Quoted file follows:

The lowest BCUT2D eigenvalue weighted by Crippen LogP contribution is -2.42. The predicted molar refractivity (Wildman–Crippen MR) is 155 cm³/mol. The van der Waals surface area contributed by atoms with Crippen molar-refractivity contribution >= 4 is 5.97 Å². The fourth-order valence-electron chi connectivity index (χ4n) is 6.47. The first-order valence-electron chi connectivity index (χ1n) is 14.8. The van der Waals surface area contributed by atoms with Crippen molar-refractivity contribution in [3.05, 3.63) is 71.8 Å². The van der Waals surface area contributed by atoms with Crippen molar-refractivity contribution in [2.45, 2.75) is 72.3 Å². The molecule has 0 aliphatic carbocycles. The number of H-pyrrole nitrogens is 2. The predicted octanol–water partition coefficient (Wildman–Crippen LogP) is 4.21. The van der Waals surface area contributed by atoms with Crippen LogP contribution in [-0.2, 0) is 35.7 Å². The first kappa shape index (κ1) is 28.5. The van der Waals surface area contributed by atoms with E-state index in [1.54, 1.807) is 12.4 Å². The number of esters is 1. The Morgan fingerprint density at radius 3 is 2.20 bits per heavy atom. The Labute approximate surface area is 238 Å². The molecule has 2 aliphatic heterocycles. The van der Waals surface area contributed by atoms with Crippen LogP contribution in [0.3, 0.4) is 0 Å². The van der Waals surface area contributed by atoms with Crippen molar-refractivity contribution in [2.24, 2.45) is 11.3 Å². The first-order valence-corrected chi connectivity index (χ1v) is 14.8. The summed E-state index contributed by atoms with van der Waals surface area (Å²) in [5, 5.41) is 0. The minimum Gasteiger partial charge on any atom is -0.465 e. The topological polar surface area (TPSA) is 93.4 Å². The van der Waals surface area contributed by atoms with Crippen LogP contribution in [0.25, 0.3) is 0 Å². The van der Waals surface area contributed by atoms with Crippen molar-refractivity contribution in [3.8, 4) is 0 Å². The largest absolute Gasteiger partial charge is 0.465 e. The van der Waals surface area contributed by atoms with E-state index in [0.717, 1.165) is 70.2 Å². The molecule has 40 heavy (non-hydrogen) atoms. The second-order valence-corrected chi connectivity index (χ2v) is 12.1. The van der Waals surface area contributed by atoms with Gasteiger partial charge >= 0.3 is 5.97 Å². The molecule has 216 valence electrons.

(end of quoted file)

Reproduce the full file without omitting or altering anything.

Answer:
The lowest BCUT2D eigenvalue weighted by Crippen LogP contribution is -2.42. The predicted molar refractivity (Wildman–Crippen MR) is 155 cm³/mol. The van der Waals surface area contributed by atoms with Crippen molar-refractivity contribution >= 4 is 5.97 Å². The fourth-order valence-electron chi connectivity index (χ4n) is 6.47. The first-order valence-electron chi connectivity index (χ1n) is 14.8. The van der Waals surface area contributed by atoms with Crippen molar-refractivity contribution in [3.05, 3.63) is 71.8 Å². The van der Waals surface area contributed by atoms with Crippen molar-refractivity contribution in [2.45, 2.75) is 72.3 Å². The molecule has 0 aliphatic carbocycles. The number of H-pyrrole nitrogens is 2. The predicted octanol–water partition coefficient (Wildman–Crippen LogP) is 4.21. The van der Waals surface area contributed by atoms with Crippen LogP contribution in [-0.2, 0) is 35.7 Å². The first kappa shape index (κ1) is 28.5. The van der Waals surface area contributed by atoms with E-state index in [1.54, 1.807) is 12.4 Å². The number of esters is 1. The Morgan fingerprint density at radius 3 is 2.20 bits per heavy atom. The Labute approximate surface area is 238 Å². The molecule has 2 aliphatic heterocycles. The van der Waals surface area contributed by atoms with Crippen LogP contribution in [0.3, 0.4) is 0 Å². The van der Waals surface area contributed by atoms with Crippen molar-refractivity contribution in [2.24, 2.45) is 11.3 Å². The first-order valence-corrected chi connectivity index (χ1v) is 14.8. The summed E-state index contributed by atoms with van der Waals surface area (Å²) in [5, 5.41) is 0. The minimum Gasteiger partial charge on any atom is -0.465 e. The topological polar surface area (TPSA) is 93.4 Å². The van der Waals surface area contributed by atoms with Crippen LogP contribution in [0.25, 0.3) is 0 Å². The van der Waals surface area contributed by atoms with Crippen molar-refractivity contribution in [3.8, 4) is 0 Å². The largest absolute Gasteiger partial charge is 0.465 e. The van der Waals surface area contributed by atoms with E-state index in [0.717, 1.165) is 70.2 Å². The molecule has 40 heavy (non-hydrogen) atoms. The second-order valence-corrected chi connectivity index (χ2v) is 12.1. The van der Waals surface area contributed by atoms with Gasteiger partial charge >= 0.3 is 5.97 Å². The molecule has 216 valence electrons.